Similarly, in the Zero Elasticity Rule for Pricing a Government Service: A Summary of Findings, Mansik argued that government agencies often offer services or subsidies for which the demand is unknown. The paper focused on the problem faced by such an agency when it must select a price-subsidy level so as to meet a budget constraint. It investigated the properties of the "zero-elasticity" pricing rule in which the agency sets an initial price, observes the resulting usage of the service, assumes that demand is totally price-inelastic and replaces the initial-price with one calculated to solve the budgetary problem, and then observes the usage that actually occurs and reapplies the zero-elasticity assumption. The paper presented analytical results on the dynamics of iterated use of the rule, particularly its convergence to a price solving the budgetary problem, and described a case study of local transit pricing.
This study will enhance these efforts by providing a tool for the vanpool pricing decision process with potential implications for other rideshare options.
VIII. Technology Transfer Activities/Peer Review
This research project is designed to increase the knowledge of public transit officials, Transportation Demand Management (TDM) professionals, and employers about price elasticity of vanpools. Any documentation that is prepared will be made available at conferences in Florida through independently scheduled and funded training sessions. Information will also be made available through the NCTR website as a streaming media presentation and report, TDM Review, the quarterly publication of ACT, TRB and APTA publications and other related venues.
IX. Potential Benefits of the Project
The study will be widely applicable to determining the feasibility of vanpool pricing and will therefore primarily benefit rideshare agencies. However, other organizations such as transit agencies, shuttle service providers, taxi companies and other transportation related companies stand to benefit from the implications of the results to their business. Research into current methods of measuring price elasticity of commuter fringe benefits including vanpool and parking cash-out should result in TDM and other transportation agencies having a clearer understanding of the impact of pricing in the area of public transportation. This, in turn, will allow agencies to improve their pricing strategies as well as consideration of alternatives to increase public transportation and thereby help reduce congestion and air pollution. Similarly, other partial benefits are anticipated to accrue to the research community in terms of modeling and analysis.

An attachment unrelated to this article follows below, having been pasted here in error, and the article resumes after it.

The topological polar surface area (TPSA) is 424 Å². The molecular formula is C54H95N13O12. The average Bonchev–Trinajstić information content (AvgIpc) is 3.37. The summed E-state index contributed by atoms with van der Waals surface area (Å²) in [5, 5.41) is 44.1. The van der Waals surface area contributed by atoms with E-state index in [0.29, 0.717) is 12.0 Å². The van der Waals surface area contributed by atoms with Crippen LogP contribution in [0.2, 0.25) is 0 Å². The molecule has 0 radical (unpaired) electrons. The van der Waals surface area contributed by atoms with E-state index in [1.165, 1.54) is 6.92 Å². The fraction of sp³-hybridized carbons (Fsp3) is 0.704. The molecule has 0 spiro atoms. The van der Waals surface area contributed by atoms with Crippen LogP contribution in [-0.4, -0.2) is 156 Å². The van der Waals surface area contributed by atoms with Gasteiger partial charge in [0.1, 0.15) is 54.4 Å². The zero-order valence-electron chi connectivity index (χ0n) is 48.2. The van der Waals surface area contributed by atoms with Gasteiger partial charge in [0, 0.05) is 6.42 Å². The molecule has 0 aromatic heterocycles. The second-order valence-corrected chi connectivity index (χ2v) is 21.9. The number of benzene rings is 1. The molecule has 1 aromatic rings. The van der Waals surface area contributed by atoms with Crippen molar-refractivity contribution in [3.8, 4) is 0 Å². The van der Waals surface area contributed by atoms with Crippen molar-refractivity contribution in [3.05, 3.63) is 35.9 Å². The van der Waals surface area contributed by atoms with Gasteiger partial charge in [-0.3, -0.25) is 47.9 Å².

X. TRB Keywords
Commuter Assistance Programs
Elasticity of Rideshare
Public Transit Amenities
Rideshare Assistance Programs
Transportation Demand Management
 Journal of Urban Economics 30 (1991), pp. 360-72.
 Linsalata, J. and Pham, L, Fare Elasticity and Its Application to Forecasting Transit Demand, American Public Transit Association, 1991.
 Winters, P, and Cleland, F., Vanpool Pricing and Financing Guide, Center for Urban Transportation research, year?
 York, B., Fabricatore, D., Prowda, B., Winters, P., and Cleland, F., Puget Sound Region Vanpool Market Assessment, WSDOT, 1999.
 Journal of Urban Economics 30 (1991), pp. 360-72.